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Oktibbeha County awaiting potential storm shelter grant


Carl Smith



Oktibbeha County supervisors should know in three or four months if the county will receive a significant federal grant for construction of a domed-roof storm shelter on Industrial Park Road. 


Conceptual plans for the structure, a 20,000 square-foot facility near Rackley Oil Company's location, are working through a FEMA grant application process. Project manager Broaddus and Associates and JBHM Architects told supervisors Tuesday they are now awaiting approval after receiving a tentative "OK" in a prior pre-application submission. 


A draft of Oktibbeha County's upcoming comprehensive plan lists construction of a public storm shelter as a high priority for supervisors. It also calls for the county to identify public sites and locations where shelters could be integrated with other services. 


Supervisors did not approve a contract for services with the organizations Tuesday after the board handed County Attorney Jackson Brown the lengthy document at the table. The board is expected to take action on the matter in its next meeting after a full legal review. 


The roughly building has an estimated $3 million price tag and should temporarily hold 4,000 residents at 5-square-feet per person during dangerous weather incidents. If approved, the county would receive 90 percent of reimbursements from the federal government and be on the hook for 10 percent - about $300,000 - of the total project.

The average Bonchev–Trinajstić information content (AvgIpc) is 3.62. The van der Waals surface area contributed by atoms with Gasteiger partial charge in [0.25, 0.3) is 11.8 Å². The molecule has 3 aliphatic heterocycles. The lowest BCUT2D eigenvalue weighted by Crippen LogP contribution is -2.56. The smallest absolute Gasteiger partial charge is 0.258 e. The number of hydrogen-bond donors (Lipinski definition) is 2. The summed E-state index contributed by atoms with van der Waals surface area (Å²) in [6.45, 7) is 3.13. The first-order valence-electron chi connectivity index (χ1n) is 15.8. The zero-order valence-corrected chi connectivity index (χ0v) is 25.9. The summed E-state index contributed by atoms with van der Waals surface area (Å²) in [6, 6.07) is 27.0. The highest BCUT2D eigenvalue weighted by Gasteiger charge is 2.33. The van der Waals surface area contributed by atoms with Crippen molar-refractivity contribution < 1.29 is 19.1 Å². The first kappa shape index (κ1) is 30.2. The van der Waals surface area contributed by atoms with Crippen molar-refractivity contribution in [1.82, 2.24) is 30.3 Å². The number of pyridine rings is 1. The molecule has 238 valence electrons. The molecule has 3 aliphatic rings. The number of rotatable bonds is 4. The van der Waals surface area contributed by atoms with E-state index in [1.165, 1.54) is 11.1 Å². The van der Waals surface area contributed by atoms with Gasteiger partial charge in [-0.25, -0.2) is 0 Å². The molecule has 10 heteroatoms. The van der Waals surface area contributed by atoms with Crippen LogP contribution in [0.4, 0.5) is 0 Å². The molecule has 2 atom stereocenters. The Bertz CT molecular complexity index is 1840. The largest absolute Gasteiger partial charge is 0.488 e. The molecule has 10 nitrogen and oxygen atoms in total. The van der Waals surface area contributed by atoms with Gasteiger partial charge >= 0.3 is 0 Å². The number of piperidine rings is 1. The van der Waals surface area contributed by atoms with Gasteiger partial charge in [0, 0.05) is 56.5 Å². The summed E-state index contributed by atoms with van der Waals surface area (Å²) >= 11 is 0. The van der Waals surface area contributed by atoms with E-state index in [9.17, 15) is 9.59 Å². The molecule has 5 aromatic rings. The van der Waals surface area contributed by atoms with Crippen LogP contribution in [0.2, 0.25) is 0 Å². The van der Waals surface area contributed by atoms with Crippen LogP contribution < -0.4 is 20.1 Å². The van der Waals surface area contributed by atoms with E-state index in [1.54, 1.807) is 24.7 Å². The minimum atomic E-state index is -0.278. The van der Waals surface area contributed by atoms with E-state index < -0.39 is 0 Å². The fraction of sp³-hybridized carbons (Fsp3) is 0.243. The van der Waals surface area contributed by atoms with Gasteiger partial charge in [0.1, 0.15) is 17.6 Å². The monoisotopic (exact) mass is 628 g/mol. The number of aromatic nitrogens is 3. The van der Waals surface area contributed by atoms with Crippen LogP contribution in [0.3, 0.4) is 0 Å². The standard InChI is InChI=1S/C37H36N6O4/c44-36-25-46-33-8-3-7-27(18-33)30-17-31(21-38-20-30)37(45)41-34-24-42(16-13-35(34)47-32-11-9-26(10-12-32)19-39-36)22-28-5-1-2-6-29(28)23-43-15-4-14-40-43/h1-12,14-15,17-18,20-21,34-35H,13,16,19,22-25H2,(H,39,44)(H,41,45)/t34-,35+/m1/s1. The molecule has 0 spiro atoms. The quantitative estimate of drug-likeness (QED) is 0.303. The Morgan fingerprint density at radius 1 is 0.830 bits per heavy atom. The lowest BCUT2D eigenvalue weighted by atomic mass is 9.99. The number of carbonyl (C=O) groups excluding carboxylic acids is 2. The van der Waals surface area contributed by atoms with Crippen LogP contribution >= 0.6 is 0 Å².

The design of the structure, however, is not for long-term usage, like hurricane shelters that have stronger reinforcements and more expensive price tags. 


Supervisors said they supported the project but wanted the facility to be accessible to the community for other uses besides weather-related events. Representatives from both companies said the facility could be used by Starkville Park Commission and as a minor community gathering place. Jim Britt, Oktibbeha County Emergency Management Agency director, said emergency personnel and first responders would hold training sessions at the facility throughout the year. 


Britt also hinted that E-911 facilities could be built next to the storm shelter as other construction grants are available. Enough room is at the site to facilitate such future construction. 


Finding a new home for OCEMA has become a much-discussed topic by supervisors in the past year. The agency's current home at Oktibbeha County jail hit its capacity almost as soon as OCEMA moved into the facility, Britt told The Dispatch last year. 


District 2 Supervisor Orlando Trainer, who serves as the county board's president, previously said OCEMA could move into the county education building if Starkville-Oktibbeha Consolidated School District leaders did not have use for the building after 2015's state-mandated merger. 


The county could also move offices that serve its governing body into the facility. 


The building's long-term use is still not yet identified by incoming school leaders.  


SSD Superintendent Lewis Holloway, who will lead the consolidated district, previously said the district could utilize space at the new city hall facility under construction near the Oktibbeha County Annex and county education building. 


Starkville aldermen are still pursuing a $2.55 million deal that would purchase Cadence Bank's Main Street branch location for Starkville Police Department use. Starkville's city court system could, in turn, move into the new police station, thereby freeing up space for future school offices.


Carl Smith covers Starkville and Oktibbeha County for The Dispatch. Follow him on Twitter @StarkDispatch



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